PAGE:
Figure 5 illustrates a convenient form in which the bougies may be packaged for sale. This container is made up of a bottle 40 having a cork or other suitable closure 4l and sealed by wax or other suitable agentI 42. Inside the container is a desiccant material M adapted to absorb any moisture which may be entrained in the atmosphere in the container. Pads 62 and 43 for example of absorbent cotton intervene the bougies I I which are included to the capacity of the container. A paper envelope 36 is provided for the bottle.
Example Inorder that the invention may be carried out and understood in more detail, a specific example will now be given in which a preferred bougie and its method of manufacture is described in detail.
The analysis of the bougie was substantially as follows:
Dimensions Length-43 mm. Cross-sectional Widthapproximately 2.5 mm. Thickness of wax coating- 0.05 to 0.0125 mm.
Shape Sarcophagal or elongated tablet-shaped Constituents Sorbitol-390 mg.
Calcium penicillin (crystalline) 25,000 International or Oxford units Calcium stearato-25 mg.
Carbowax 4000-25 mg.
Physical characteristics Breaking strength when measured in accordance with test described herein when bougie is retained in a vise and weight is suspended from bougie one inch from point of retention-90 `grams Moisture content finished bougie-less than 1% MANUFACTURE ADVAN TAGES Bougies made according to the present invention have all the characteristics described in the preamble of the specication as being requisite to a satisfactory article. At the same timeV they possess the unique characteristic of being made of a dry powdered material, dry-pressed to have the necessary strength and other characteristics for the purposes described.
The sub-titles used-throughout the specicationare merely to simplify reference thereto and should otherwise be disregarded.
We claim: A
1. A bougie consisting of dry free-flowing comminuted material compressed into the form of. an elongated rod, comprising a medicament and a major amount of sorbitol.
2. Abougie, according to claim 1, having an exterior thin coating of a high viscosity watersoluble polyethylene glycol.
3. A bougie, according to claim 1, wherein the medicament is a penicillin salt.
4. A bougie, according to claim 1, wherein the sorbitol is present in excess of by weight of the body.
5. A bougie consisting of dry free-flowing comminuted material compressed into the form of an elongated rod, comprising a medicament, a mould lubricant and a major amount of sorbitol.
6. A bougie, according to claim 5, wherein the medicament is a penicillin salt.
'7. A bougie, according to claim 5, having an exterior thin coating of a high viscosity watersoluble polyethylene glycol.
8. A bougie particularly adapted to the treatment of bovine mastitis consisting of a rigid elongated rod weighing at least '75 mg. and having a length at least latimes its diameter and composed of dry, free-flowing, compressed comminuted material soluble in the secretions of the mammary glands, said rod comprising as the eiective binding agent a major amount of sorbitol and distributed therethrough a dosage unit effective to combat mastitis.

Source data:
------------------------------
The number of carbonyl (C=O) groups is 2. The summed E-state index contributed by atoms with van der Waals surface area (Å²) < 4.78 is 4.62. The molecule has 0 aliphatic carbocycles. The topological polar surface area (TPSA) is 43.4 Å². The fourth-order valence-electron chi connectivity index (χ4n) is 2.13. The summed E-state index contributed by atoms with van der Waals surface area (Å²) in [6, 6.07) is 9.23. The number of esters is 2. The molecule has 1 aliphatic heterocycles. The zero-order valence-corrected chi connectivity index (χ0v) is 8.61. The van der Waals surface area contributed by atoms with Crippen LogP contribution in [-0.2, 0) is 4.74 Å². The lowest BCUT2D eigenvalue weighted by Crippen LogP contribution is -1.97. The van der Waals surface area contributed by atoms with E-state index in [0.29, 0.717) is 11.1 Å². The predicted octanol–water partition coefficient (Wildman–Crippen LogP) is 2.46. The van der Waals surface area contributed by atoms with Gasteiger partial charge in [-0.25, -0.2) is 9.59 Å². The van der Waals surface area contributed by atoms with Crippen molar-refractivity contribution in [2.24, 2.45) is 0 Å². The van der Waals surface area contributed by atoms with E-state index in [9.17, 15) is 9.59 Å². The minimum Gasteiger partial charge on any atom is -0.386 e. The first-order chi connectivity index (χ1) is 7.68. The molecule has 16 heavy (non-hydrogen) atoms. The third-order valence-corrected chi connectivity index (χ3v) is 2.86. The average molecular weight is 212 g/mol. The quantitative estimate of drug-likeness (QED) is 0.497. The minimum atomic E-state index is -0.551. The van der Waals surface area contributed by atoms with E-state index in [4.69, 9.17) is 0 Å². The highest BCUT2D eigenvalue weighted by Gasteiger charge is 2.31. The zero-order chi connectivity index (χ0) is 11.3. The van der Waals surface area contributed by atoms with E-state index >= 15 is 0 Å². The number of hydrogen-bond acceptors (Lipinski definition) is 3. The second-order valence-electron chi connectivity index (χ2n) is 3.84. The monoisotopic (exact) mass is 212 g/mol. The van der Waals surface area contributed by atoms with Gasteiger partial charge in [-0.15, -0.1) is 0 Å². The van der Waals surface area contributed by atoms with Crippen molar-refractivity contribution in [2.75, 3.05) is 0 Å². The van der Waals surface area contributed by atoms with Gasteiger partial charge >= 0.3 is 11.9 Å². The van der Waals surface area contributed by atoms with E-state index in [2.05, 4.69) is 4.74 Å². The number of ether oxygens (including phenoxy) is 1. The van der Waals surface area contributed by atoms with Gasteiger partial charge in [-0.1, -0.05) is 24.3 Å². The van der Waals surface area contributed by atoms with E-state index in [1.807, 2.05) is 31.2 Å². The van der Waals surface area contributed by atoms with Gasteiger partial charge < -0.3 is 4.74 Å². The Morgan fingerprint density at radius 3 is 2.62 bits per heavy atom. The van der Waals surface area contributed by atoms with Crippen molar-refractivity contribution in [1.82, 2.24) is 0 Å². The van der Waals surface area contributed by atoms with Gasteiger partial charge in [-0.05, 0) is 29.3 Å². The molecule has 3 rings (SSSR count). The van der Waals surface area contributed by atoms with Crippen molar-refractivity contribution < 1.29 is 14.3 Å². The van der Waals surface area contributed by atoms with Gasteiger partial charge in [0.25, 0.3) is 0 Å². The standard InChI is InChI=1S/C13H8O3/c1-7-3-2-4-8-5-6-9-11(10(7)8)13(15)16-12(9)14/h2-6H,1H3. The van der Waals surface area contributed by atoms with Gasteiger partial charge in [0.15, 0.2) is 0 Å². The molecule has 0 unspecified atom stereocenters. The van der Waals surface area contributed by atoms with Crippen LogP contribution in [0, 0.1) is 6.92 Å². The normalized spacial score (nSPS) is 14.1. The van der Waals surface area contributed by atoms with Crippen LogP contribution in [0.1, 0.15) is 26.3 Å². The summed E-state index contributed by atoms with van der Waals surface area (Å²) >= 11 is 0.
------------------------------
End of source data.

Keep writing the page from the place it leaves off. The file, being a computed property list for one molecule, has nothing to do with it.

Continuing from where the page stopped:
9. A bougie as defined in claim 8 in which the dosage unit comprises 25,000 units of penicillin.
l0. A bougie comprising a long slender rod of substantially cylindrical form and having a diameter in the neighbourhood of 2.5 millimeters, said rod having been pressed from a composition made up of dry powdered material containing a medicament and a major amount of sorbitol, said composition in compressed form being soluble in the secretions of the mammary glands, said rod being at least 1 centimeter in length, said rod having a breaking strength equivalent to at least 60 grams when a rod of the same cross-sectional dimension is retained securely in a horizontal position at one point and a weight suspended from it one inch from the point of retention.
W. G. STEVENSON. WILLIAM E. MACKINNON.
REFERENCES CITED The following references are of record in the file of this patent:
UNITED STATES PATENTS Number Name Date 398,085 Schmelz Feb. 19, 1889 2,149,005 Bockmuhl Feb. 28, 1939 2,321,694 Miller June 15, 1943 2,498,374 Martin Feb. 21, 1950 FOREIGN PATENTS Number Country Date 208,252 Switzerland Apr. 1, 1940 OTHER REFERENCES Drug and Cosmetic Industry-Oct. 1945, page 532, Amer. J. Pharmacy- April 1941, pp. 134-138.
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|U.S. Classification||424/430, 514/967, 514/965, 514/199, D24/100, 514/966, 514/968, 424/436, 604/286|
|International Classification||A61K31/43, A61K9/02|
|Cooperative Classification||A61K9/025, Y10S514/965, Y10S514/966, Y10S514/968, A61K31/43, Y10S514/967|
|European Classification||A61K31/43, A61K9/02K|